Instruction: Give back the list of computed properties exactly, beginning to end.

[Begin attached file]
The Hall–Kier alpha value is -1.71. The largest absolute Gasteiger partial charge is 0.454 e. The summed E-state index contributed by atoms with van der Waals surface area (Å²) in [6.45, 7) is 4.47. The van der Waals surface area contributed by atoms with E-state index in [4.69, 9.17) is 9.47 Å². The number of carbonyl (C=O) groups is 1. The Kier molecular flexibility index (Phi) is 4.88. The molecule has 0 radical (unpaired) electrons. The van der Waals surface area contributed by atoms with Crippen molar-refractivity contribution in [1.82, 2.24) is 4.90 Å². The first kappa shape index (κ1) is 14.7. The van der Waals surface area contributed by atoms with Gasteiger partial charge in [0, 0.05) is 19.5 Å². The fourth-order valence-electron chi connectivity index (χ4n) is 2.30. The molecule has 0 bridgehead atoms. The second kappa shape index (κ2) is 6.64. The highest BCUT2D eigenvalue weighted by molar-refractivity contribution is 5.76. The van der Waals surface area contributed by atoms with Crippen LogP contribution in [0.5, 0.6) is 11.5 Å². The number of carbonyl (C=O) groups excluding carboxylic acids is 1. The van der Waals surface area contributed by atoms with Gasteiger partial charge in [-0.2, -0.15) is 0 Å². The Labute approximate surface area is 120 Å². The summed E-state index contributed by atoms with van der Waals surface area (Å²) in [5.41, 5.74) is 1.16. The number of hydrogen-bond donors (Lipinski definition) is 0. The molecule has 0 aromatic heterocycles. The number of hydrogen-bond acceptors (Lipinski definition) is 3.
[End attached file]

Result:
The Hall–Kier alpha value is -1.71. The largest absolute Gasteiger partial charge is 0.454 e. The summed E-state index contributed by atoms with van der Waals surface area (Å²) in [6.45, 7) is 4.47. The van der Waals surface area contributed by atoms with E-state index in [4.69, 9.17) is 9.47 Å². The number of carbonyl (C=O) groups is 1. The Kier molecular flexibility index (Phi) is 4.88. The molecule has 0 radical (unpaired) electrons. The van der Waals surface area contributed by atoms with Crippen molar-refractivity contribution in [1.82, 2.24) is 4.90 Å². The first kappa shape index (κ1) is 14.7. The van der Waals surface area contributed by atoms with Gasteiger partial charge in [0, 0.05) is 19.5 Å². The fourth-order valence-electron chi connectivity index (χ4n) is 2.30. The molecule has 0 bridgehead atoms. The second kappa shape index (κ2) is 6.64. The highest BCUT2D eigenvalue weighted by molar-refractivity contribution is 5.76. The van der Waals surface area contributed by atoms with Crippen LogP contribution in [0.5, 0.6) is 11.5 Å². The number of carbonyl (C=O) groups excluding carboxylic acids is 1. The van der Waals surface area contributed by atoms with Gasteiger partial charge in [-0.2, -0.15) is 0 Å². The Labute approximate surface area is 120 Å². The summed E-state index contributed by atoms with van der Waals surface area (Å²) in [5.41, 5.74) is 1.16. The number of hydrogen-bond donors (Lipinski definition) is 0. The molecule has 0 aromatic heterocycles. The number of hydrogen-bond acceptors (Lipinski definition) is 3.